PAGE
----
Dr. David Duke
Professor, History & Classics
E mail: email@example.com
Phone: 902 585-1360
Canadian Environmental History
Topics in Global Environmental History
Scholarly Interests and Expertise
- Interdisciplinary environmental and sustainability education
- Science, technology, society, environment (STSE) education
- Climate change history
- Community resiliency in the face of severe weather events
- Soviet and Eastern European environmental history
- Canadian environmental history
- My course, HIST 3383, Canadian Environmental History, is based around a major community service component. In 2006, the class completed An Environmental History of Wolfville and Surroundings (246 pp), which was subsequently used in the town's GPI planning initiative. In 2009 the class worked on An Environmental History of Kentville (255 pp) which was presented to the town council in January 2010 and was used as an information source for the town's Sustainable Community Planning Task Force work.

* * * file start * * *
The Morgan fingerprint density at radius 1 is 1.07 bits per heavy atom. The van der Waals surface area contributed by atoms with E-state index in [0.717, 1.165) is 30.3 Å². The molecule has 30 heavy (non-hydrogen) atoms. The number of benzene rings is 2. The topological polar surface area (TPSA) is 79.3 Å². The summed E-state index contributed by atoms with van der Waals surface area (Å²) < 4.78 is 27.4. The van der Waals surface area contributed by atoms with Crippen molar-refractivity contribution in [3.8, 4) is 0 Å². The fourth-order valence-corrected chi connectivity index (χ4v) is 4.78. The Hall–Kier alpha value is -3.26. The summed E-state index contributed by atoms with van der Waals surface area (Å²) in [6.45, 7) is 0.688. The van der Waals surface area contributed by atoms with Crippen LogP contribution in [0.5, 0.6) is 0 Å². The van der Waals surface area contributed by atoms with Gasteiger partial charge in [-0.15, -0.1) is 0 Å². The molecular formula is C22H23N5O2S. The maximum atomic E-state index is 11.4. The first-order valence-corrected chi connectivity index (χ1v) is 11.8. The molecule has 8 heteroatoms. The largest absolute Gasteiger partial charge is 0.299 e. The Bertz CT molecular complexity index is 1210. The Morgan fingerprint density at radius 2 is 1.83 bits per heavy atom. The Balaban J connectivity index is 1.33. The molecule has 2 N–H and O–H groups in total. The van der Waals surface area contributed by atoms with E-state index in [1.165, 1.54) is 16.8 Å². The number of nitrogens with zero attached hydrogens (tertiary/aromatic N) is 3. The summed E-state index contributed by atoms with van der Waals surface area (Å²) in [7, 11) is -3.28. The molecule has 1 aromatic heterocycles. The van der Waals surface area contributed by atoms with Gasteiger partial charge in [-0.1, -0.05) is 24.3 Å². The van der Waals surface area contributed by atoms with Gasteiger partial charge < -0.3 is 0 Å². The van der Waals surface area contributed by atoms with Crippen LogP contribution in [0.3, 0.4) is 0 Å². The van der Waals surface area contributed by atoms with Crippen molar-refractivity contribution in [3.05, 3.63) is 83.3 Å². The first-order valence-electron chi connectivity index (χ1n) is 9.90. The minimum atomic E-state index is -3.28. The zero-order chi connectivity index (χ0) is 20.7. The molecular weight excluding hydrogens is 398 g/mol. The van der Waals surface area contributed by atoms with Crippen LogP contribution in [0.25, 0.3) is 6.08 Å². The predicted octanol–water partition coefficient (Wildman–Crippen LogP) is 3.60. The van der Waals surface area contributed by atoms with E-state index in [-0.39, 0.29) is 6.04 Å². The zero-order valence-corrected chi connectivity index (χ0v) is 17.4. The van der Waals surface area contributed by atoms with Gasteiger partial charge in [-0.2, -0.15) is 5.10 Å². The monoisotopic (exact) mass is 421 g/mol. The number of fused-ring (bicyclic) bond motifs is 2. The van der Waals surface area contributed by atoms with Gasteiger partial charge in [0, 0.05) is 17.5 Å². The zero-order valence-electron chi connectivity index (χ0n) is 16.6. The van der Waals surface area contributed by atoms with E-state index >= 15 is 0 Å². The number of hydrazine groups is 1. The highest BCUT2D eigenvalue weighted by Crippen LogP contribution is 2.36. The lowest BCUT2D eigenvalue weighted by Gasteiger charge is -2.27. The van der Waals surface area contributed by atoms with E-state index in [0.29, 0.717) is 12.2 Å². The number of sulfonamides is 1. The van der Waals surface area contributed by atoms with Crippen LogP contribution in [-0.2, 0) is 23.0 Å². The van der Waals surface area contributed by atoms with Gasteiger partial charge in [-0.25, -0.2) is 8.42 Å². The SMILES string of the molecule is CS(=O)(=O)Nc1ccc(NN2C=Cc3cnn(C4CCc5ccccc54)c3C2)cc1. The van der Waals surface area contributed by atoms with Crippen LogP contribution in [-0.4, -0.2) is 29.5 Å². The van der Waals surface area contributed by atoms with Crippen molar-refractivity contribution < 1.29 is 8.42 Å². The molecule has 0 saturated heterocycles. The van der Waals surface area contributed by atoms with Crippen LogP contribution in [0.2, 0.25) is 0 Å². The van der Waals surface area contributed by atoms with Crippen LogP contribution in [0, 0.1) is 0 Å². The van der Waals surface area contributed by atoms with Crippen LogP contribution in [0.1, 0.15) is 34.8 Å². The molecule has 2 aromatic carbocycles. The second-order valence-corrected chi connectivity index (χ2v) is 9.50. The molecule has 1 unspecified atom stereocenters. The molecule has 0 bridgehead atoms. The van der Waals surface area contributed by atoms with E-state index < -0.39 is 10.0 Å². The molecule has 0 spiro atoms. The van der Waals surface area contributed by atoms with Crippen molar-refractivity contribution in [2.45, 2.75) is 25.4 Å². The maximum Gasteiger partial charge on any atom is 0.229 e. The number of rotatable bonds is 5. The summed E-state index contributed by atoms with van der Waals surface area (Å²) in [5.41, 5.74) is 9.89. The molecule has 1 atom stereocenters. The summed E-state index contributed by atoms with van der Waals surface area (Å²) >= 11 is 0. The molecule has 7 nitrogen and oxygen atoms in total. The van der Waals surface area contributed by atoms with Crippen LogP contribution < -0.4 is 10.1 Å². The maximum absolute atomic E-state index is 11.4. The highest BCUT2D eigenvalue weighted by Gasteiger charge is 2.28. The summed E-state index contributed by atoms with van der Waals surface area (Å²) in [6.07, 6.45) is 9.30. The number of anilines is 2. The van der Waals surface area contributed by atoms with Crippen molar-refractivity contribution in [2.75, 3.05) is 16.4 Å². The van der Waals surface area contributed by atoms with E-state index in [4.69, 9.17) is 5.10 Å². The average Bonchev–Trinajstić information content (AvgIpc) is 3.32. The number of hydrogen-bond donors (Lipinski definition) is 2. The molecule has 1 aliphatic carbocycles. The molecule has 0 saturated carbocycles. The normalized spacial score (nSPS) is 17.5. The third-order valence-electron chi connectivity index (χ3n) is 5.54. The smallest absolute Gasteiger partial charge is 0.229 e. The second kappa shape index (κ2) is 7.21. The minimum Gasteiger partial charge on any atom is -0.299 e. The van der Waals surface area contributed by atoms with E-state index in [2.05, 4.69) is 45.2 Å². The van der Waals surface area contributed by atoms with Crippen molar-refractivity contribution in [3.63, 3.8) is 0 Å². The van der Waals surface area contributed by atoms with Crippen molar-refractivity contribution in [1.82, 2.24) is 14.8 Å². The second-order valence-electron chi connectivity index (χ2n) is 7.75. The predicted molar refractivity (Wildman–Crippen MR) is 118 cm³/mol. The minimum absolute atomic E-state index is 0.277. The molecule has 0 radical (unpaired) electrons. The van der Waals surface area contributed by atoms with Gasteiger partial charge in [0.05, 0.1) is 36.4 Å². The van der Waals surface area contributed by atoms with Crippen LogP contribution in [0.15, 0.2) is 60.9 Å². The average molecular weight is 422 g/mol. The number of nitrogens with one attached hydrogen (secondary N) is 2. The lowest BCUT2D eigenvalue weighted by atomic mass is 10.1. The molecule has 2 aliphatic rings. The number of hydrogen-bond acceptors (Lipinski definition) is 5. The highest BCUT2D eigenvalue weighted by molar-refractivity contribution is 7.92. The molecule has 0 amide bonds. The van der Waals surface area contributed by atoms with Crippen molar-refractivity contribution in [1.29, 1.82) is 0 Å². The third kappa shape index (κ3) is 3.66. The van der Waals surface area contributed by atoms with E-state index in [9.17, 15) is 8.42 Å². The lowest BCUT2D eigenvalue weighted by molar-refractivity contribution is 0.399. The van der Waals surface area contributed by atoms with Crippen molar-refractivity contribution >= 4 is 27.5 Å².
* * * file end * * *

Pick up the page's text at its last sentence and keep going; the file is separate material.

- In the summer of 2012 I supervised a senior ESST Student, Lindsay Clowes, who worked on the socioeconomic and cultural impact of rising sea levels in the Mahone Bay area. Lindsay’s work, which was partnered with the Bluenose Coastal Action Foundation’s work in the area, will inform policy formulation at the community and municipal level in Mahone Bay as municipalities seek to develop sustainability plans to deal with the reality of rising sea levels in the twenty-first century.
Did you know?
Dr. Duke has...
- While collecting satin spar gypsum on the northern shore of Cape Blomidon he managed to get himself trapped by the tides not once but twice. One time he chest-waded for it, the other he (more sensibly) waited for the four hours it took for the tide to turn and let him off the beach!
- While collecting amethyst at Amethyst Cove (also on the north shore of Cape Blomidon) he was trapped by the tide again. He waited, again for about four hours, not wanting to give up the amethyst and agates that he'd found.
- He can, all evidence to the contrary, read a tide clock.